Today’s welcomed debate in Westminster Hall on the “Provision of healthcare support services in the period between conception and age two”, brought together a united voice of support for investment in the earliest years of life which crossed usual party divisions, based on the indisputable evidence that the first 1,001 days are the most crucial period of human development.

In her opening remarks, Rt Hon Andrea Leadsom MP explained the importance of today’s debate which “Takes place against the backdrop of such a disruptive and damaging year. This year, as ever, it is the very youngest, the very oldest and the most vulnerable in our society who suffer when times are tough.” The vital role of health visitors and their leadership for prevention and early intervention were mentioned on many occasions throughout the debate. Special tribute was paid to Cheryll Adams and the work of the Institute of Health Visiting in championing both of these causes.

Rt Hon Andrea Leadsom MP opens debate on the Provision of healthcare support services in the period between conception and age two

During the debate, Members from across the House brought challenge to the Government with a consensus that cutting the public health grant was the falsest of false economies during times of austerity. The short-sightedness of these measures were summed up in the question, “I’m not sure what the Government thought they were going to save?” and with a wealth of evidence shared on the spiralling costs of late intervention to the whole of society.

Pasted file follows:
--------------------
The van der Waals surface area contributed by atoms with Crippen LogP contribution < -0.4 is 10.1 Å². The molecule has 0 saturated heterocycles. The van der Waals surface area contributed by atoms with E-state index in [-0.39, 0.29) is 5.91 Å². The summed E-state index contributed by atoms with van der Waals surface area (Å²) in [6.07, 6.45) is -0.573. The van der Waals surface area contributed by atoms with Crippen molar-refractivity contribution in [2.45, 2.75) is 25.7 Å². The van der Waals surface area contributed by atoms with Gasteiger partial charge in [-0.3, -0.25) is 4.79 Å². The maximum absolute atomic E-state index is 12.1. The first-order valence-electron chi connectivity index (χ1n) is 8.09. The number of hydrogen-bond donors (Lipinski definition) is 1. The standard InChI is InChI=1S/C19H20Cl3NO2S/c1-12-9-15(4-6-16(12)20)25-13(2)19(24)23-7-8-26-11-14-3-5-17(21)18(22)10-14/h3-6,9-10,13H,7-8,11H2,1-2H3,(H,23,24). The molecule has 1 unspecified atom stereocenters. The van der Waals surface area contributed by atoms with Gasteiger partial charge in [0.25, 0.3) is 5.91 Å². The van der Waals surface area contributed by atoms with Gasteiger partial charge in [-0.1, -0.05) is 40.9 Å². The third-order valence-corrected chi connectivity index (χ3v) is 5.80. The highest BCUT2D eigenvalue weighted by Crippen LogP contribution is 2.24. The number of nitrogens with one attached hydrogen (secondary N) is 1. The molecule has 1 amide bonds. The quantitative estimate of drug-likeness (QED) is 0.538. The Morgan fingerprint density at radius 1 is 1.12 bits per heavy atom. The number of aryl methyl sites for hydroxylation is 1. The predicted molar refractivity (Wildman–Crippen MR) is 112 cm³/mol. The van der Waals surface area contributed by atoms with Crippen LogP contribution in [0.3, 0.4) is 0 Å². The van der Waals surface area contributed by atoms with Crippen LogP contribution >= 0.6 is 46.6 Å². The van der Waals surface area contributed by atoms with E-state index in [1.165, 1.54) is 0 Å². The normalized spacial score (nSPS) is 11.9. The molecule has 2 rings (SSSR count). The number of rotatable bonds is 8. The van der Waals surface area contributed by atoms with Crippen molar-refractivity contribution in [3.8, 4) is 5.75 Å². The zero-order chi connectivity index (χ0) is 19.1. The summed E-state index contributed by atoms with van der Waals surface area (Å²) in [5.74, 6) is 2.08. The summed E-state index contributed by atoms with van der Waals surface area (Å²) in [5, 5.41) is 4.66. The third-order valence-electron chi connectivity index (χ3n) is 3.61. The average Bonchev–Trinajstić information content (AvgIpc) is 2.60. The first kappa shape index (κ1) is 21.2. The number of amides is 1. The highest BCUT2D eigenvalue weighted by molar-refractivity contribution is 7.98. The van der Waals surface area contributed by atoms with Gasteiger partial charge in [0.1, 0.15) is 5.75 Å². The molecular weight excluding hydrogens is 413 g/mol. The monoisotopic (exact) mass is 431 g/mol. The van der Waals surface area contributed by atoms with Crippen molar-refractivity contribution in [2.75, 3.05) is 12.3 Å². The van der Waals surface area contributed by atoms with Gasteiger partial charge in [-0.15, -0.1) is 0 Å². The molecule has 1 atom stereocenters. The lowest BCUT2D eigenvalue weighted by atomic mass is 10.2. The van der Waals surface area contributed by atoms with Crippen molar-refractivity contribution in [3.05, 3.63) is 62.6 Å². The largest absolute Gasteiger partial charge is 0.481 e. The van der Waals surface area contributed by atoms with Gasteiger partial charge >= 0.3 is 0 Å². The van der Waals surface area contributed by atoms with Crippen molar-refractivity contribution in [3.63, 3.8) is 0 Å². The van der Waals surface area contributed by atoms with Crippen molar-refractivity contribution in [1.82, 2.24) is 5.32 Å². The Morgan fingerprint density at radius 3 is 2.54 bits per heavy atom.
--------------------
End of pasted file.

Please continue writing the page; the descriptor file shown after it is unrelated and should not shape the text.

In her response, the Minister Jo Churchill MP spoke publicly about the crucial role of health visitors, and midwives stating:

“a good health visitor can change a life, when it comes to moving on. An excellent midwife changed my journey, when I was struggling to feed my children for the first 10 days. Everyone says that those things are easy, but there is nothing easy about it, but after managing to get support people, hopefully, really feel they can fly. That is why it is vital”.

The Minister concluded her remarks by reiterating the Government’s commitment to the principle that:

“Prevention is better than cure. We want to identify and treat problems from the earliest stage and help parents to care for their children, change and improve behaviours, and protect against preventable diseases. We know that if parents and babies are well supported in the vital period from conception to age two, they are set up for a lifetime of better mental and physical health.”